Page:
Grant family house in Georgetown, OhioHABS photo: Georgetown, Ohio, Grant's boyhood home HABS photo: Grant's boyhood home, Georgetown, Ohio

    In 1823, Jesse Grant moved to Georgetown, Ohio and built a brick residence at [present address] 219 East Grant Avenue, above. He added additions in 1825 and 1828.*

    By 1830, Jesse Grant owned about 50 acres of land a mile away from Georgetown. He used the land for firewood, and for the bark-mill in his tannery.  When Ulysses was not more than eight, although he was too young to pack cordwood, he hauled the wood after it was packed in a 2-horse wagon. He would return to the woods the same day for another delivery.

    “In my early days, every one labored more or less, in the region where my youth was spent, and more in proportion to their private means….While my father carried on the manufacture of leather and worked at the trade himself, he owned and tilled considerable land. I detested the trade, preferring almost any other labor; but I was fond of agriculture, and of all employment in which horses were used. We had, among other lands, fifty acres of forest within a mile of the village. In the fall of the year choppers were employed to cut enough wood to last a twelve-month. When I was seven or eight years of age, I began hauling all the wood used in the house and shops. I could not load it on the wagons, of course, at that time, but I could drive, and the choppers would load, and some one at the house unload. When about eleven years old, I was strong enough to hold a plough. From that age until seventeen I did all the work done with horses, such as breaking up the land, furrowing, ploughing corn and potatoes, bringing in the crops when harvested, hauling all the wood, besides tending two or three horses, a cow or two, and sawing wood for stoves, etc., while still attending school. For this I was compensated by the fact that there was never any scolding or punishing by my parents; no objection to rational enjoyments, such as fishing, going to the creek a mile away to swim in summer, taking a horse and visiting my grandparents in the adjoining county, fifteen miles off, skating on the ice in winter, or taking a horse and sleigh when there was snow on the ground.”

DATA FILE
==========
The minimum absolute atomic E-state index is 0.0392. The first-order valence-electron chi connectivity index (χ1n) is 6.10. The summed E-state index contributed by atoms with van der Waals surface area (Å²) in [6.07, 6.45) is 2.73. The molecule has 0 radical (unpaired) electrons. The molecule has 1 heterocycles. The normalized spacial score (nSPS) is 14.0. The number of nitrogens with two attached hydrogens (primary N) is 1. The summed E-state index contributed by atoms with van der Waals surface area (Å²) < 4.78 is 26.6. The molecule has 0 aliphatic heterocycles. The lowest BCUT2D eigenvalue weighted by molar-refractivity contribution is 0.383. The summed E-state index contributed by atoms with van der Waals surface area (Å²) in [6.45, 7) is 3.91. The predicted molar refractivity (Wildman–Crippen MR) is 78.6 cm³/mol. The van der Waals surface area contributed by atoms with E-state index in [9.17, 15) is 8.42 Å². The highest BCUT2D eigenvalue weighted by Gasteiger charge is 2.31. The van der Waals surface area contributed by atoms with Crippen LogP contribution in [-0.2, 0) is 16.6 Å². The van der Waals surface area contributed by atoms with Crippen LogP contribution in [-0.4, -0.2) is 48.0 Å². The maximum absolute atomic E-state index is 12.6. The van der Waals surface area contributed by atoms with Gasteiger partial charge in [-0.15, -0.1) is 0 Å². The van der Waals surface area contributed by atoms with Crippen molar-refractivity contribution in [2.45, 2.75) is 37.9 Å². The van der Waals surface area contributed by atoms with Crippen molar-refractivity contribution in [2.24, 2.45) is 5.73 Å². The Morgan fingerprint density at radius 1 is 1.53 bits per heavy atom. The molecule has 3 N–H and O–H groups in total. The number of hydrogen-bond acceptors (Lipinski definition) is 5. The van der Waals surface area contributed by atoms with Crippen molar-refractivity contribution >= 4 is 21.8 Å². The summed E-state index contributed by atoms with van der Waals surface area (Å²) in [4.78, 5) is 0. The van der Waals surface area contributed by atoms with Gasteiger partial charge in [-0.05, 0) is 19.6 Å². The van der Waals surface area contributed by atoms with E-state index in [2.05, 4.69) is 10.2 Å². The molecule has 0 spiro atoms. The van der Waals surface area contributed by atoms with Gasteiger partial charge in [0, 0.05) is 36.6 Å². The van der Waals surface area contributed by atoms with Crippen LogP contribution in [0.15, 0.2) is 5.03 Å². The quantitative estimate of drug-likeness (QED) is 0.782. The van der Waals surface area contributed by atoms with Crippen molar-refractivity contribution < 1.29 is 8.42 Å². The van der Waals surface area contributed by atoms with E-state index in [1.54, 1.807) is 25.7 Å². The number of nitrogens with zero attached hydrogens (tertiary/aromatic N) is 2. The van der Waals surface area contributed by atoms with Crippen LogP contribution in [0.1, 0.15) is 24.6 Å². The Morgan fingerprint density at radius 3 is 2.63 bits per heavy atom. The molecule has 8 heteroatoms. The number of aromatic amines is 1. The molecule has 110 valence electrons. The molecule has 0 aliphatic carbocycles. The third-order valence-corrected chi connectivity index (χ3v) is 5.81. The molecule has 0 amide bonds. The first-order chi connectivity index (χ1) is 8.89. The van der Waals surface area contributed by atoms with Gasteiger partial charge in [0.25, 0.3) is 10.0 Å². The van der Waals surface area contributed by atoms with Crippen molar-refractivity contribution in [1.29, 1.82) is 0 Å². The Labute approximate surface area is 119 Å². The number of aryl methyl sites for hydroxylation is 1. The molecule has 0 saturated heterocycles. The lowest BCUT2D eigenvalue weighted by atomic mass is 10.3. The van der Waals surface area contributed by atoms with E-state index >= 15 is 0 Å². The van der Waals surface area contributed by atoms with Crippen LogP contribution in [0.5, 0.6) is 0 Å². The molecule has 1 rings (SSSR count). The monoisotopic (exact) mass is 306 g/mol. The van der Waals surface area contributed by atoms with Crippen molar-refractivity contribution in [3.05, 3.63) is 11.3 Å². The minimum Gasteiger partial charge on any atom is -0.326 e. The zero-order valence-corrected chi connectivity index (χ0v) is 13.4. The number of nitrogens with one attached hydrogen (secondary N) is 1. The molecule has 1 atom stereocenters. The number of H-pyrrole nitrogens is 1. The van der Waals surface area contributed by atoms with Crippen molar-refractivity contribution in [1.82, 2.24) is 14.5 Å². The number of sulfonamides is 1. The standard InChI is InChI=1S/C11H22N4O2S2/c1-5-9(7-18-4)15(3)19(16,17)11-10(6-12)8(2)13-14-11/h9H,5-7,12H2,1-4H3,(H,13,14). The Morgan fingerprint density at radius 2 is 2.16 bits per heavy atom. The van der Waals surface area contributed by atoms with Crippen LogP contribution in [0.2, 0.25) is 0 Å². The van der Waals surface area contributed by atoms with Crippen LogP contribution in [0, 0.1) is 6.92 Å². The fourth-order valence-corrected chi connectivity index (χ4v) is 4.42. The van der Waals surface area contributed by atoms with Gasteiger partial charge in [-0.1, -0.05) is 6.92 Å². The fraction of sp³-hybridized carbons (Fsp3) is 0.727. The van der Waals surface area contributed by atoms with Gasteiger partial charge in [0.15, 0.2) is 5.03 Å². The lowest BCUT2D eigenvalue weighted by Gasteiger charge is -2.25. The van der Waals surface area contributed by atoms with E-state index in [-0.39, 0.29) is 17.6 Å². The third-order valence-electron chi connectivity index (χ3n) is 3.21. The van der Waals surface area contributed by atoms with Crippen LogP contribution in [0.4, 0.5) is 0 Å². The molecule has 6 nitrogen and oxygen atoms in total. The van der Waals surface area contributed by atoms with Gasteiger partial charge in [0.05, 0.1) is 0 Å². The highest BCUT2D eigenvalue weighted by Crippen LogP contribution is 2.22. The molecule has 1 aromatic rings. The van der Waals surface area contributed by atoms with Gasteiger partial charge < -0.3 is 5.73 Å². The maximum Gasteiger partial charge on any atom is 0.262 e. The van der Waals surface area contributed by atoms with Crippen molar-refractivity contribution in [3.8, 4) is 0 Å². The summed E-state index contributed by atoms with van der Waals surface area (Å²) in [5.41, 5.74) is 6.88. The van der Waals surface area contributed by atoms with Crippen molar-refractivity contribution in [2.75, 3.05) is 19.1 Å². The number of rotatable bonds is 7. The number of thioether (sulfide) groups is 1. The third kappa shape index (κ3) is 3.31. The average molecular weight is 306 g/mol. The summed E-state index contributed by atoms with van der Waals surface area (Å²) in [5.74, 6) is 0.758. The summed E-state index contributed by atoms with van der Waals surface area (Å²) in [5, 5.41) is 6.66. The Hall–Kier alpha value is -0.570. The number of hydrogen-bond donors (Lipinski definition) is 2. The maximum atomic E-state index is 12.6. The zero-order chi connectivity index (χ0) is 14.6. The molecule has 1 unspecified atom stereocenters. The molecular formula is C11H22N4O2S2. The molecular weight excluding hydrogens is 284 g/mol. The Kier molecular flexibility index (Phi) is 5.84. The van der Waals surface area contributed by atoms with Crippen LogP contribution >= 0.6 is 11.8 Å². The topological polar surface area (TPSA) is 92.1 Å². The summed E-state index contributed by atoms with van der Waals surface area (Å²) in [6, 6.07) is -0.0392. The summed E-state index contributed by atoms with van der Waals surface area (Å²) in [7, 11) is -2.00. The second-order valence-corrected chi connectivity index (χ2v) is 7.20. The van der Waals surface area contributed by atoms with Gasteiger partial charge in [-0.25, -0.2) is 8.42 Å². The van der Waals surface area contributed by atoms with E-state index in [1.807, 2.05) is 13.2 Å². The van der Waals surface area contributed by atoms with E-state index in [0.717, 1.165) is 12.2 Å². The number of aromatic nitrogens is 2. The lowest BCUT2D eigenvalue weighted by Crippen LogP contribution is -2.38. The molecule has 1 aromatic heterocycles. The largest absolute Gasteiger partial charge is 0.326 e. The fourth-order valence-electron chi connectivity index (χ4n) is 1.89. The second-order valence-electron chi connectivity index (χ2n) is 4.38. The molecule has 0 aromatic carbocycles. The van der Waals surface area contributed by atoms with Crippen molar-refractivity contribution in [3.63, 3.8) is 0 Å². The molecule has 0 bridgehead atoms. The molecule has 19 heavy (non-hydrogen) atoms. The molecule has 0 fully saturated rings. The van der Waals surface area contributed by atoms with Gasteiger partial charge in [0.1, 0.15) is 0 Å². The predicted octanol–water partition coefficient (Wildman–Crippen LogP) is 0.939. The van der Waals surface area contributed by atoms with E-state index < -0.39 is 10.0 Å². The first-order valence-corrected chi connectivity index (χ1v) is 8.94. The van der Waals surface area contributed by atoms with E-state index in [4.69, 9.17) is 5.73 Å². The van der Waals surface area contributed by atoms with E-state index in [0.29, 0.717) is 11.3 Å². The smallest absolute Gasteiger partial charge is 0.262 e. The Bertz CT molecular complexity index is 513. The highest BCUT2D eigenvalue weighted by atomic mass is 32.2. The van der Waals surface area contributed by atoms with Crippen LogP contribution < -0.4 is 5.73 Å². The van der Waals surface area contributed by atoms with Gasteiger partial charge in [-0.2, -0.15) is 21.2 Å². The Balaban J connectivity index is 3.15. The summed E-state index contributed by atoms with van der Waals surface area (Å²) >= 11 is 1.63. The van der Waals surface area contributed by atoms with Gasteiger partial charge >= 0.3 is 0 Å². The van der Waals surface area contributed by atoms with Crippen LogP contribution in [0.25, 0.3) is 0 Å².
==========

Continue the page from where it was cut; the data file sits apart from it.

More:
— Memoirs, by Ulysses S. Grant, 1885

    Jesse Grant’s tannery in Georgetown, Ohio, across the street from the Grant house. The open shed stretched 100 feet to the side.

    . . . . .

    Neighborhood School Georgetown, Ohio


    John D. White had the subscription school on South Water Street in Georgetown from 1828-1839 where Ulysses went to school.  Ulysses started when he was 6 years old, White’s first year in business. His sons, Carr B. White and Chilton A. White, went to the school, and were two of Ulysses earliest friends.

    Grant's first school year.Ulys Grant's school, first year.

    Ulysses first year of school was within sight of the Grant residence, on what is now East Grant Avenue, Georgetown, Ohio.  The Grant house and tannery were at the bottom of the hill. Thereafter, except for a year at school in Maysville, Kentucky and a year at school in Ripley, Ohio, Grant attended John White’s subscription school on South Water Street, Georgetown, a few blocks away from their home.

    “My father was, from my earliest recollection, in comfortable circumstances, considering the times, his place of residence, and the community in which he lived. Mindful of his own lack of facilities for acquiring an education, his greatest desire in maturer years was for the education of his children. Consequently, as stated before, I never missed a quarter from school from the time I was old enough to attend till the time of leaving home. This did not exempt me from labor.

    “My life in Georgetown was uneventful. From the age of five or six until seventeen, I attended the subscription schools of the village, except during the winters of 1836-7 and 1838-9…”

    — Memoirs, by Ulysses S. Grant, 1885

    *www.usgrantboyhoodhome.org

    **Coolidge, Louis Arthur, Ulysses S. Grant, pg. 10-12.
    Wilson, James Harrison and Dana, Charles Anderson, The Life of Ulysses S. Grant